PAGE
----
3 June 2019Stories from the street: a mobile discussion on air pollution
When air pollution hit alarming levels in India four years back, 30 year-old Tamseel Hussain was watching. So passionate was he about documenting the issue, that he and a…
When air pollution hit alarming levels in India four years back, 30 year-old Tamseel Hussain was watching. So passionate was he about documenting the issue, that he and a group of mobile storytelling and social media experts built the platform Let Me Breathe.
“We wanted to be a part of the solution,” said Hussain. “Most people in India have mobile phones. From the response we were seeing on social media, it was evident that people wanted to tell their own pollution stories. These were the voices we wanted to amplify through our platform and network.”
Hussain created People Like Us Create (PLUC), which uses various formats including TV and #LetMeBreathe platforms to tell pollution stories, shared by everyone – from farmers to school students to waste pickers.
They include students who talk about how they discovered forests around their homes and how pollution affects them—connecting their stories to the global narrative on sustainability and the climate emergency.
They include farmers in Punjab who burn rice paddy stubble after the harvest. “We realized that stubble burning is causing a lot of pollution, and it is important to highlight unbiased stories from farmers involved in the practice,” said Hussain.
Instead of blaming each other, mobile storytelling and training courses helped these farmers raise their own voice and concerns without pointing fingers, said Hussain. One farmer, Grewal, said:
“With a platform and support like Let Me Breathe’s, farmers are finally being heard while also learning more about the damage that stubble burning does to people living in cities like Delhi through air pollution. There is no reason that a bureaucrat, an entrepreneur and a farmer cannot sit down together to find a solution.”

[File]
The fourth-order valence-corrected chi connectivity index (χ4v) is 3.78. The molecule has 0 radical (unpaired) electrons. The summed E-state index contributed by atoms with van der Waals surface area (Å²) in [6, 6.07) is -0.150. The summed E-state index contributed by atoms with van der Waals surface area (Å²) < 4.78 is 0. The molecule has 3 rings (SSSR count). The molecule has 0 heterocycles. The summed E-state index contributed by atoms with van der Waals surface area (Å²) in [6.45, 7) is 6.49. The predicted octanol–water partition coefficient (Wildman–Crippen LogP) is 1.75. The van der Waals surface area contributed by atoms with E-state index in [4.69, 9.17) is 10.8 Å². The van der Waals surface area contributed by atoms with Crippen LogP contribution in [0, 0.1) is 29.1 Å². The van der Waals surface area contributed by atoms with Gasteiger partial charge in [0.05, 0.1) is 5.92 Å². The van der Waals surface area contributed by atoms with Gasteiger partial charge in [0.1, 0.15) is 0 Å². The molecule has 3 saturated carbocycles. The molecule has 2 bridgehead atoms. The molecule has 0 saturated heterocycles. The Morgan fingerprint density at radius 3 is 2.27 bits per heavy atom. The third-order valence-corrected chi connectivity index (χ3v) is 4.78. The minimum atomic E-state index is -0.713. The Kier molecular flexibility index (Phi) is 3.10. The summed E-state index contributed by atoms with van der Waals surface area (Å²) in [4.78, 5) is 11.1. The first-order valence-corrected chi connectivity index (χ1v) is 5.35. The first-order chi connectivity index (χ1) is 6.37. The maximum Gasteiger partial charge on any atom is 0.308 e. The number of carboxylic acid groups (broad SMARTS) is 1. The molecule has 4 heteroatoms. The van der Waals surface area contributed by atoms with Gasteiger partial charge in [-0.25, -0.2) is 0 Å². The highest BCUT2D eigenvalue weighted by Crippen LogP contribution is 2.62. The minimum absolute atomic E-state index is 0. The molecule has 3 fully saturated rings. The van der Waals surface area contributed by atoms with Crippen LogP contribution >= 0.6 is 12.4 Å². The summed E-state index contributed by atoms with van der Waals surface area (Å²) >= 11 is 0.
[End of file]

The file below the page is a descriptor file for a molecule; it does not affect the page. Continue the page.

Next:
At its core, Let Me Breathe in India is a storytelling and public engagement platform that combines the ethics of mobile storytellingwith social outreach. Now, Let Me Breathe works with other communities to train them in documenting their story. Since it started in 2017, more than 320 stories have reached an estimated 90 million people across India and beyond.
“We want to inspire people to use their mobile phones and tell pollution stories that may not get enough coverage on traditional media, but are crucial for people to make informed decisions. Further, we wanted to simplify the process of getting these stories out and shared with people, just in a few simple steps. That’s where the platform came in,” said Hussain.
These online stories are supported by offline engagements called City Sessions. These sessions bring citizens, decision makers and experts together for live, unbiased discussions focused on pollution problems in a particular city. Let Me Breathe conducts these in partnership with Twitter India and local stakeholders.
The last one happened in Varanasi, one of the most polluted cities in India, engaging representatives from different political parties and local organizations to discuss the city’s pollution levels.
“It’s really about people doing amazing things to make this world a better place, and documenting it, to reach out to others,” said Hussain.
Atul Bagai, Head of UN Environment India, said: “In our fight against air pollution it is of utter importance to pursue a real dialogue using all forms of communication. Mobile phones are a powerful tool to communicate at all levels, especially when dealing with one of the biggest environmental challenges of our time.”
Air pollution is the theme for World Environment Day on 5 June 2019. The quality of the air we breathe depends on the lifestyle choices we make every day. Learn more about how air pollution affects you, and what is being done to clean the air. What are you doing to reduce your emissions footprint and #BeatAirPollution?
The 2019 World Environment Day is hosted by China.